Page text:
Cameron Chambers has climbed the highest peak of 24-hour mountain bike racing, and he has remained there for nearly a decade.
The 31-year-old is a world champion and a four-time national champion in endurance racing events. That’s why people take notice when he tells them where he launched his career as a world-class endurance athlete. It began in Great Bend.
“Great Bend is actually an excellent place for outdoor recreation,” said Chambers. “There are opportunities there, which are as good or better than anywhere else because of the miles of open space and country roads to ride and run. You don’t have to be in Boulder or San Diego to train. It’s a great lifestyle that has its own set of training advantageous.”
Chambers will return to his hometown from Colorado Springs this week to run the half marathon at Human (e)Motion on Saturday morning. He joins former WNBA All-Star Jackie Stiles in promoting the Great Bend Regional Hospital event that includes bicycling, running and walking categories. All money raised from the event goes toward funding the Family Crisis Center.
Though Chambers no longer runs for sport — not even for training — running is the sport that launched his endurance career.
As a senior, he was a member of the 2000 Great Bend High School cross country team, which won a Class 5A state title.
Following high school, he competed one year for Colorado Christian College near Denver where he decided to shift gears to become a mountain bike racer.
It wasn’t until he moved back to Great Bend that his career as an elite endurance racer began to flourish.
In the fall of 2003, Chambers competed in British Columbia and became the Under-25 World Champion in 24-hour solo racing.
“When I moved back to Great Bend, that’s when something clicked in me and I started training harder and started believing that I could make it a career in this sport,” said Chambers. “I was living in Great Bend when I signed my first pro contract. It really was coming back home after living in Colorado for a couple of years when I took that next step as an athlete.”
Chambers lived in Great Bend for a few years and continued competing in races throughout the country before moving to Kansas City and then to Colorado Springs to advance his career.
Through that span, he has remained one of the top riders in the sport. He earned 24-hour solo racing titles in 2005 and 2010, and he’s won more than a dozen USA-Cycling-sanctioned races.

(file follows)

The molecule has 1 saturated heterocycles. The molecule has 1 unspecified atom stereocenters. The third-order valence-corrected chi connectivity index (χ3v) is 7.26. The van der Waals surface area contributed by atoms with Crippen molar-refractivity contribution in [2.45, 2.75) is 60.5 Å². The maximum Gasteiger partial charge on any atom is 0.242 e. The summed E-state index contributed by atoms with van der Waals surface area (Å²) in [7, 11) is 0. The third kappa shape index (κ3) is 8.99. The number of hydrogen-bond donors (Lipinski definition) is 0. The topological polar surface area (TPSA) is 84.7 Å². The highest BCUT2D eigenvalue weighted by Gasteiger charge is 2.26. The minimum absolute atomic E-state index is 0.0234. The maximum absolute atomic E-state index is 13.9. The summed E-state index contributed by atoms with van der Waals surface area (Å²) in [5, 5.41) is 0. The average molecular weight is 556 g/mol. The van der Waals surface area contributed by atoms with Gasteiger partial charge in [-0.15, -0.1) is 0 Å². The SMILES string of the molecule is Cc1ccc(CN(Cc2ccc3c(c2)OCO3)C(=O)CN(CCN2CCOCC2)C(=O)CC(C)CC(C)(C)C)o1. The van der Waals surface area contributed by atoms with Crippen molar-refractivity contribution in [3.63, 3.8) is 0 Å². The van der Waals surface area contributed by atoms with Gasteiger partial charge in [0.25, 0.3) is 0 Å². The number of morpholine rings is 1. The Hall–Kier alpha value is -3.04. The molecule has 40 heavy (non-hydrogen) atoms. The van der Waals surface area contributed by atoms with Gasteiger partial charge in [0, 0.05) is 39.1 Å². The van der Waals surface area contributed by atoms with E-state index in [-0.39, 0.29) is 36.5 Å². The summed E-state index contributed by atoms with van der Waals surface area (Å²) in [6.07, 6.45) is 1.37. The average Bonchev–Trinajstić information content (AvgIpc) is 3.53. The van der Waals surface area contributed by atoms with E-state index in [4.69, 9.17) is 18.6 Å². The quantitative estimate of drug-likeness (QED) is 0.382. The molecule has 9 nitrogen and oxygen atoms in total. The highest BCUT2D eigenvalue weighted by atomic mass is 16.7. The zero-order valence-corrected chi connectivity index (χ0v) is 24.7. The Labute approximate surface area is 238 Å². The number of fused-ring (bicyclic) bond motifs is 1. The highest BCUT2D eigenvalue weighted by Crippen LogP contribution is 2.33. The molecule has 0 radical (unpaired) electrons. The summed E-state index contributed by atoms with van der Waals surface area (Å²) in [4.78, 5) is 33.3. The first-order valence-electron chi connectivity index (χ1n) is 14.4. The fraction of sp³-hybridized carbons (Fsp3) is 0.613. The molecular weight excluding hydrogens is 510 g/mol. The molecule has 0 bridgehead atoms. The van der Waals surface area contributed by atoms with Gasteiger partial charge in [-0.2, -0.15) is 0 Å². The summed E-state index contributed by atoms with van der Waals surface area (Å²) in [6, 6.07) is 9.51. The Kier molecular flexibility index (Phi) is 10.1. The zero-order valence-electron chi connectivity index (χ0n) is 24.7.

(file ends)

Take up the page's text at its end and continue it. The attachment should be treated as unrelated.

Last fall, Chambers competed as a duo to win his latest national championship in 24-hour mountain bike racing. He won a four-man national title in 2009.
Even when competing in shorter endurance races, as he occasionally does, Chambers has found success. Two years ago, he placed second at the USA Cycling Mountain Bike Nationals.
These days, when he isn’t training, traveling or racing, Chambers coaches for Carmichael Training Systems, which trains an array of elite athletes in endurance and aerobic development.
“My job is very open for me to ride and I have all the resources for training, which my company provides,” said Chambers. “I have plenty of travel time to go to events and race. It’s the perfect job. It really adds to my training and to my lifestyle that I get to lead as an endurance athlete.”
But after nearly a decade of enjoying the highest level of success in his sport, Chambers remains connected to his humble beginnings. That’s where he logged thousands of off-road miles along the Arkansas River and along many central Kansas country roads, worked at his dad’s Great Bend bicycle shop at Golden Belt Bicycle Company, and learned to follow his dream.
“I became familiar with athletes in the sport of mountain bike racing at a young age, and through the years, I came to realize that they are just people from all walks of life from all over the world with different experiences,” explained Chambers. “I knew I just had to work hard, stay with it and my time would come within the sport.”
Now that his time has come, Chambers continues holding to those same values that got him to the mountain-top of success, not willing to relinquish his elite place in mountain bike racing any time soon.